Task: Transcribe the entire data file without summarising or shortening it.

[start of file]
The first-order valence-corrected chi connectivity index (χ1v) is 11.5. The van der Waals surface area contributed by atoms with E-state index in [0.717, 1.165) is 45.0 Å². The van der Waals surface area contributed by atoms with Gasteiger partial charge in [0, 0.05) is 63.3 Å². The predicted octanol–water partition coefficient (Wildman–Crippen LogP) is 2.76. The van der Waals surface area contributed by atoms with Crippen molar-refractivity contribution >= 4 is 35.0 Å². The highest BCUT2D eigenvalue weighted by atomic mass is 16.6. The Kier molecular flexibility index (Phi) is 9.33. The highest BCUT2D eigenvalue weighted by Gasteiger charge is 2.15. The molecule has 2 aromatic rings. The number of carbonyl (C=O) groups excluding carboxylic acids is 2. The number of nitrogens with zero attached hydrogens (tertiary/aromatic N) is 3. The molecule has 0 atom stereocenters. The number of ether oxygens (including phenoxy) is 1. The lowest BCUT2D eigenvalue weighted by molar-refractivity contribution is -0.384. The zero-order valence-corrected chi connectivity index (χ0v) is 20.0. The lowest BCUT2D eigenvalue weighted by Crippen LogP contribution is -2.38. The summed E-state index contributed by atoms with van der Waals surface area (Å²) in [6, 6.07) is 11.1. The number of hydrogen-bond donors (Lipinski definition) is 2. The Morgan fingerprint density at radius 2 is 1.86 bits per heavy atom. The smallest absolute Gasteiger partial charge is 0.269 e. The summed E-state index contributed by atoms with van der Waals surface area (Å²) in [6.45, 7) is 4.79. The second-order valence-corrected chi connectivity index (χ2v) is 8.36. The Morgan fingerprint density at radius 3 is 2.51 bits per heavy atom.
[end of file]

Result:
The first-order valence-corrected chi connectivity index (χ1v) is 11.5. The van der Waals surface area contributed by atoms with E-state index in [0.717, 1.165) is 45.0 Å². The van der Waals surface area contributed by atoms with Gasteiger partial charge in [0, 0.05) is 63.3 Å². The predicted octanol–water partition coefficient (Wildman–Crippen LogP) is 2.76. The van der Waals surface area contributed by atoms with Crippen molar-refractivity contribution >= 4 is 35.0 Å². The highest BCUT2D eigenvalue weighted by atomic mass is 16.6. The Kier molecular flexibility index (Phi) is 9.33. The highest BCUT2D eigenvalue weighted by Gasteiger charge is 2.15. The molecule has 2 aromatic rings. The number of carbonyl (C=O) groups excluding carboxylic acids is 2. The number of nitrogens with zero attached hydrogens (tertiary/aromatic N) is 3. The molecule has 0 atom stereocenters. The number of ether oxygens (including phenoxy) is 1. The lowest BCUT2D eigenvalue weighted by molar-refractivity contribution is -0.384. The zero-order valence-corrected chi connectivity index (χ0v) is 20.0. The lowest BCUT2D eigenvalue weighted by Crippen LogP contribution is -2.38. The summed E-state index contributed by atoms with van der Waals surface area (Å²) in [6, 6.07) is 11.1. The number of hydrogen-bond donors (Lipinski definition) is 2. The Morgan fingerprint density at radius 2 is 1.86 bits per heavy atom. The smallest absolute Gasteiger partial charge is 0.269 e. The summed E-state index contributed by atoms with van der Waals surface area (Å²) in [6.45, 7) is 4.79. The second-order valence-corrected chi connectivity index (χ2v) is 8.36. The Morgan fingerprint density at radius 3 is 2.51 bits per heavy atom.